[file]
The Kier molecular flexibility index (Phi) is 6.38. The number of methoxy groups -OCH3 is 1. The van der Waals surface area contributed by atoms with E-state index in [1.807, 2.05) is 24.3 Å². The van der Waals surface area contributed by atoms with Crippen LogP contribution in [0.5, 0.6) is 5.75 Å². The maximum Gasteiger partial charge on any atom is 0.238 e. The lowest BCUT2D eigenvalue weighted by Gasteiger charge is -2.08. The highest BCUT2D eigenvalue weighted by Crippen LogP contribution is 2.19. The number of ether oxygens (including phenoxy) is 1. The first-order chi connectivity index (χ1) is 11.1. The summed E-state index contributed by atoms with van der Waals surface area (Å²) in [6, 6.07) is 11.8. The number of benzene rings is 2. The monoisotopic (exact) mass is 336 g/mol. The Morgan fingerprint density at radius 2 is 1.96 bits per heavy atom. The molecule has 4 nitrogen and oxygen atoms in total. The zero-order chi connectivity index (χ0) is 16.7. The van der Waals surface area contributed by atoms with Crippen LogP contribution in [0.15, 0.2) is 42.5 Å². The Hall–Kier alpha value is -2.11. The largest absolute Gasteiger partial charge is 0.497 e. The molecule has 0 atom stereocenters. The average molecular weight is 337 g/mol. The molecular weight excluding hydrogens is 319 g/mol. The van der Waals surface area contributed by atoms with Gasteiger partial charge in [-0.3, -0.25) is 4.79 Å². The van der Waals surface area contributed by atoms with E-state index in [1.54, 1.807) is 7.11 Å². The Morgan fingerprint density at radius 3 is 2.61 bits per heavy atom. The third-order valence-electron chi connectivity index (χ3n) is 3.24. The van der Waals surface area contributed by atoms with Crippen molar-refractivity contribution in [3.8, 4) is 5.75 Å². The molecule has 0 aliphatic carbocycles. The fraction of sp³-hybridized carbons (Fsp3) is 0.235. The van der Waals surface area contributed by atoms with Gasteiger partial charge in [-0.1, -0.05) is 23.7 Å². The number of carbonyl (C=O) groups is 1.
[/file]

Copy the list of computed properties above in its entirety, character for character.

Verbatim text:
The Kier molecular flexibility index (Phi) is 6.38. The number of methoxy groups -OCH3 is 1. The van der Waals surface area contributed by atoms with E-state index in [1.807, 2.05) is 24.3 Å². The van der Waals surface area contributed by atoms with Crippen LogP contribution in [0.5, 0.6) is 5.75 Å². The maximum Gasteiger partial charge on any atom is 0.238 e. The lowest BCUT2D eigenvalue weighted by Gasteiger charge is -2.08. The highest BCUT2D eigenvalue weighted by Crippen LogP contribution is 2.19. The number of ether oxygens (including phenoxy) is 1. The first-order chi connectivity index (χ1) is 11.1. The summed E-state index contributed by atoms with van der Waals surface area (Å²) in [6, 6.07) is 11.8. The number of benzene rings is 2. The monoisotopic (exact) mass is 336 g/mol. The Morgan fingerprint density at radius 2 is 1.96 bits per heavy atom. The molecule has 4 nitrogen and oxygen atoms in total. The zero-order chi connectivity index (χ0) is 16.7. The van der Waals surface area contributed by atoms with Crippen LogP contribution in [0.15, 0.2) is 42.5 Å². The Hall–Kier alpha value is -2.11. The largest absolute Gasteiger partial charge is 0.497 e. The molecule has 0 atom stereocenters. The average molecular weight is 337 g/mol. The molecular weight excluding hydrogens is 319 g/mol. The van der Waals surface area contributed by atoms with Gasteiger partial charge in [-0.3, -0.25) is 4.79 Å². The van der Waals surface area contributed by atoms with E-state index in [1.54, 1.807) is 7.11 Å². The Morgan fingerprint density at radius 3 is 2.61 bits per heavy atom. The third-order valence-electron chi connectivity index (χ3n) is 3.24. The van der Waals surface area contributed by atoms with Crippen molar-refractivity contribution in [3.8, 4) is 5.75 Å². The molecule has 0 aliphatic carbocycles. The fraction of sp³-hybridized carbons (Fsp3) is 0.235. The van der Waals surface area contributed by atoms with Gasteiger partial charge in [-0.1, -0.05) is 23.7 Å². The number of carbonyl (C=O) groups is 1.